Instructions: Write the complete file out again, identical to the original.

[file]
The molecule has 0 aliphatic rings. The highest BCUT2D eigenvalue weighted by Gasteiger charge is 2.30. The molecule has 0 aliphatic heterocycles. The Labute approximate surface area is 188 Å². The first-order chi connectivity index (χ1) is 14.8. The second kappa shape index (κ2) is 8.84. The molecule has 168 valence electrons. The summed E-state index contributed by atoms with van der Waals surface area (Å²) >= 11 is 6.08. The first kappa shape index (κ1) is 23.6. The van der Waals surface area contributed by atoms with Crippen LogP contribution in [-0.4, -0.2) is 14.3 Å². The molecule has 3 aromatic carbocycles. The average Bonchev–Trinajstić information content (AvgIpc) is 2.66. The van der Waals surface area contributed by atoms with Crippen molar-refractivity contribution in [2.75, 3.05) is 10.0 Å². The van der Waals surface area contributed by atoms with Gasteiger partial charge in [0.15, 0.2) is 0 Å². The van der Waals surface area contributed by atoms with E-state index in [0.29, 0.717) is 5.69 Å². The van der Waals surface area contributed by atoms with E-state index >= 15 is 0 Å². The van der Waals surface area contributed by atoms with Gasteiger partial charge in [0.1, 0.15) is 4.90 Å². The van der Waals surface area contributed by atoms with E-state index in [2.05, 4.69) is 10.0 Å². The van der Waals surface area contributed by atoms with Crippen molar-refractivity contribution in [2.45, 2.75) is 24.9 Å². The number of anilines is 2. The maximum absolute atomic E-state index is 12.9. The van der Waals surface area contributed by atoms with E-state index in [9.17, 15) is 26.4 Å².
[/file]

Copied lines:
The molecule has 0 aliphatic rings. The highest BCUT2D eigenvalue weighted by Gasteiger charge is 2.30. The molecule has 0 aliphatic heterocycles. The Labute approximate surface area is 188 Å². The first-order chi connectivity index (χ1) is 14.8. The second kappa shape index (κ2) is 8.84. The molecule has 168 valence electrons. The summed E-state index contributed by atoms with van der Waals surface area (Å²) >= 11 is 6.08. The first kappa shape index (κ1) is 23.6. The van der Waals surface area contributed by atoms with Crippen LogP contribution in [-0.4, -0.2) is 14.3 Å². The molecule has 3 aromatic carbocycles. The average Bonchev–Trinajstić information content (AvgIpc) is 2.66. The van der Waals surface area contributed by atoms with Crippen molar-refractivity contribution in [2.75, 3.05) is 10.0 Å². The van der Waals surface area contributed by atoms with Gasteiger partial charge in [0.15, 0.2) is 0 Å². The van der Waals surface area contributed by atoms with E-state index in [0.29, 0.717) is 5.69 Å². The van der Waals surface area contributed by atoms with E-state index >= 15 is 0 Å². The van der Waals surface area contributed by atoms with Gasteiger partial charge in [0.1, 0.15) is 4.90 Å². The van der Waals surface area contributed by atoms with E-state index in [2.05, 4.69) is 10.0 Å². The van der Waals surface area contributed by atoms with Crippen molar-refractivity contribution in [2.45, 2.75) is 24.9 Å². The number of anilines is 2. The maximum absolute atomic E-state index is 12.9. The van der Waals surface area contributed by atoms with E-state index in [9.17, 15) is 26.4 Å².